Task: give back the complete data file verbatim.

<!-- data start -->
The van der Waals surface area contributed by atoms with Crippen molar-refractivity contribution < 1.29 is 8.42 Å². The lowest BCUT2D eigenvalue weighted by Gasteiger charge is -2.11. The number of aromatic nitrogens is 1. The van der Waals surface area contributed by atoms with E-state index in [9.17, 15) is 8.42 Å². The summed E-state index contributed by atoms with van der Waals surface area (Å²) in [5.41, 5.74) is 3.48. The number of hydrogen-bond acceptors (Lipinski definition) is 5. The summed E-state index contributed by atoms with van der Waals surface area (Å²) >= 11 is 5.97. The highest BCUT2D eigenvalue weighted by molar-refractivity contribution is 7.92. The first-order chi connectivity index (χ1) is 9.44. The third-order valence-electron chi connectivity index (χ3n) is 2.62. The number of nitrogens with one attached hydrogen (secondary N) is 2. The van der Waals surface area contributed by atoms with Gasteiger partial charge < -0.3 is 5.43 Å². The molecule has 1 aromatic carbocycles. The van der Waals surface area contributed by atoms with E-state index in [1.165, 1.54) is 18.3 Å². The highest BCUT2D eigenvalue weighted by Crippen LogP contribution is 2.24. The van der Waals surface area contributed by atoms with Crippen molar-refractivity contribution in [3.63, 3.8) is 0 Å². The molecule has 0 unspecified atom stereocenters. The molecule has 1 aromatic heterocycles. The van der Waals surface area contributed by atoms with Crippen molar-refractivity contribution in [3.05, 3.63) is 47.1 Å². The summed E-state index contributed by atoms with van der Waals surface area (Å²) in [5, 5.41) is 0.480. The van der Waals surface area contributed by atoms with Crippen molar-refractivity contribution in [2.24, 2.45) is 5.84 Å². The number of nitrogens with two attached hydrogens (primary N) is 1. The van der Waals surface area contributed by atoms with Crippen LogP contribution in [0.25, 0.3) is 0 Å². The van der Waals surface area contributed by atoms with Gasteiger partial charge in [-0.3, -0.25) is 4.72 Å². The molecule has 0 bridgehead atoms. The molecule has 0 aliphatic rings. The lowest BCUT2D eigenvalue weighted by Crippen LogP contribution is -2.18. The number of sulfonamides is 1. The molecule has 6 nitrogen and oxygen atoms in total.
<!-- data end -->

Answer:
The van der Waals surface area contributed by atoms with Crippen molar-refractivity contribution < 1.29 is 8.42 Å². The lowest BCUT2D eigenvalue weighted by Gasteiger charge is -2.11. The number of aromatic nitrogens is 1. The van der Waals surface area contributed by atoms with E-state index in [9.17, 15) is 8.42 Å². The summed E-state index contributed by atoms with van der Waals surface area (Å²) in [5.41, 5.74) is 3.48. The number of hydrogen-bond acceptors (Lipinski definition) is 5. The summed E-state index contributed by atoms with van der Waals surface area (Å²) >= 11 is 5.97. The highest BCUT2D eigenvalue weighted by molar-refractivity contribution is 7.92. The first-order chi connectivity index (χ1) is 9.44. The third-order valence-electron chi connectivity index (χ3n) is 2.62. The number of nitrogens with one attached hydrogen (secondary N) is 2. The van der Waals surface area contributed by atoms with Gasteiger partial charge < -0.3 is 5.43 Å². The molecule has 1 aromatic carbocycles. The van der Waals surface area contributed by atoms with E-state index in [1.165, 1.54) is 18.3 Å². The highest BCUT2D eigenvalue weighted by Crippen LogP contribution is 2.24. The van der Waals surface area contributed by atoms with Crippen molar-refractivity contribution in [3.63, 3.8) is 0 Å². The molecule has 0 unspecified atom stereocenters. The molecule has 1 aromatic heterocycles. The van der Waals surface area contributed by atoms with Crippen molar-refractivity contribution in [3.05, 3.63) is 47.1 Å². The summed E-state index contributed by atoms with van der Waals surface area (Å²) in [5, 5.41) is 0.480. The van der Waals surface area contributed by atoms with Crippen molar-refractivity contribution in [2.24, 2.45) is 5.84 Å². The number of nitrogens with two attached hydrogens (primary N) is 1. The van der Waals surface area contributed by atoms with Crippen LogP contribution in [0.25, 0.3) is 0 Å². The van der Waals surface area contributed by atoms with Gasteiger partial charge in [-0.3, -0.25) is 4.72 Å². The molecule has 0 bridgehead atoms. The molecule has 0 aliphatic rings. The lowest BCUT2D eigenvalue weighted by Crippen LogP contribution is -2.18. The number of sulfonamides is 1. The molecule has 6 nitrogen and oxygen atoms in total.